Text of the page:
While it's certainly wise to make the initial fixes to strengthen your defenses, these actions need to be applied on a regular basis
A new report on how to protect your networks from attack can be a helpful document that covers a lot of different bases within the cybersecurity landscape. The report, Proactive Preparation and Hardening to Protect Against Destructive Attacks, was written by several cybersecurity analysts “based on front-line expertise with helping organizations prepare, contain, eradicate, and recover from potentially destructive threat actors and incidents,” in the words of the authors.
It contains hundreds of tips for protecting Windows deployments, including command-line strings, adjusting various group policy parameters, and other very practical tips that could indicate potential compromised systems.
While reading the report is sobering because of its enormity of vision, that same vision is also tremendously useful and can serve as a blueprint for how IT and security managers can prepare for the inevitable attack, no matter if you're the size of General Motors or the corner flower shop. The report covers several specific areas that require strengthening.
Organizations should verify that backups (recommended are system state backups, and the report shows the commands to initiate and verify such backups) for domain controllers and critical assets are available and protected against unauthorized access or modification. The report also has loads of suggestions on malware “tells” that security managers can look for, such as unauthorized users accessing backup media or shadow copies being deleted (a common event that precedes a ransomware attack).
Organizations should have both physical and logical separation between IT domains and operational technology processes and controls. This means having separate AD forests and network segments, along with IP protocols and ports that could bridge the divide between the two domains. One common indication of potential compromise is where a failed login is attempted across domains, whereby an attacker is attempting to reuse credentials to move around your infrastructure.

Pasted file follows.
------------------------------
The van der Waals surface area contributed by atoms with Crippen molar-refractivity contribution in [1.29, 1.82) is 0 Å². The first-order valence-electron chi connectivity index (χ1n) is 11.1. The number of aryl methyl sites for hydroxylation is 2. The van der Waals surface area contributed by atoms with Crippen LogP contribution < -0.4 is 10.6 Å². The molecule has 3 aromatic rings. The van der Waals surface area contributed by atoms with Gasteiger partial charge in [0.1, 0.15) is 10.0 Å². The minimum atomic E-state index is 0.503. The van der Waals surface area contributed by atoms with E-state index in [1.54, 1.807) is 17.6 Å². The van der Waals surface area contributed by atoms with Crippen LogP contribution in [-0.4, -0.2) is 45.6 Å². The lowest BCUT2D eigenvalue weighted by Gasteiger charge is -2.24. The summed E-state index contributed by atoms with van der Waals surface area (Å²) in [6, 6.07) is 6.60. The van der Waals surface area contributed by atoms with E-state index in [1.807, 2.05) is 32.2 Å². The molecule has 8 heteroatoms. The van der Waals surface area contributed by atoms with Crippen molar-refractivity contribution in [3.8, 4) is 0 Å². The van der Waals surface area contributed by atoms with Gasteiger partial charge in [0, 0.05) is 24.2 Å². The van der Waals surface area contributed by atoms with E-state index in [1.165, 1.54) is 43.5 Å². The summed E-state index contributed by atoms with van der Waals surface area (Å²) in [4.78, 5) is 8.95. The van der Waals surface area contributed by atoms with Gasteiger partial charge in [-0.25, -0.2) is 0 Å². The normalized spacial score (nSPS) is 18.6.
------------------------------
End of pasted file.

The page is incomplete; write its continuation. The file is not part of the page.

Auditing and limiting this access is another security mechanism, since many organizations have created far too many accounts with a wide collection of permissions. The report suggests using registry key modifications, stopping certain service accounts (or using group policies to get this under control), and provides the necessary commands to track and lock down these accounts, along with detecting and preventing abuses of other privileged accounts.
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As we wrote about earlier this year, the Remote Desktop Protocol (RDP) can be a major way for attackers to enter your networks. Organizations should periodically scan their public IP address ranges to ensure that all systems do not have any open ports 445 and 3389. The link above has other suggestions to lock down this vulnerability, and the report also has additional proactive measures, such as using network-level authentication settings in group policies and using RDP’s restricted admin mode.
We suggest reading through the full report to explore the full collection of tips and research that it contains. Before you get overwhelmed, though, you should realize that the report shows how you need to be making these changes and looking for possible compromised systems on a regular basis after you've implement these "hardening" activities.
Many organizations don't have regular follow ups to see if changes to their network infrastructure or securing the accounts of former employees are actually done. While it's certainly wise to make the initial fixes to strengthen your defenses, these actions need to be applied on a regular basis.
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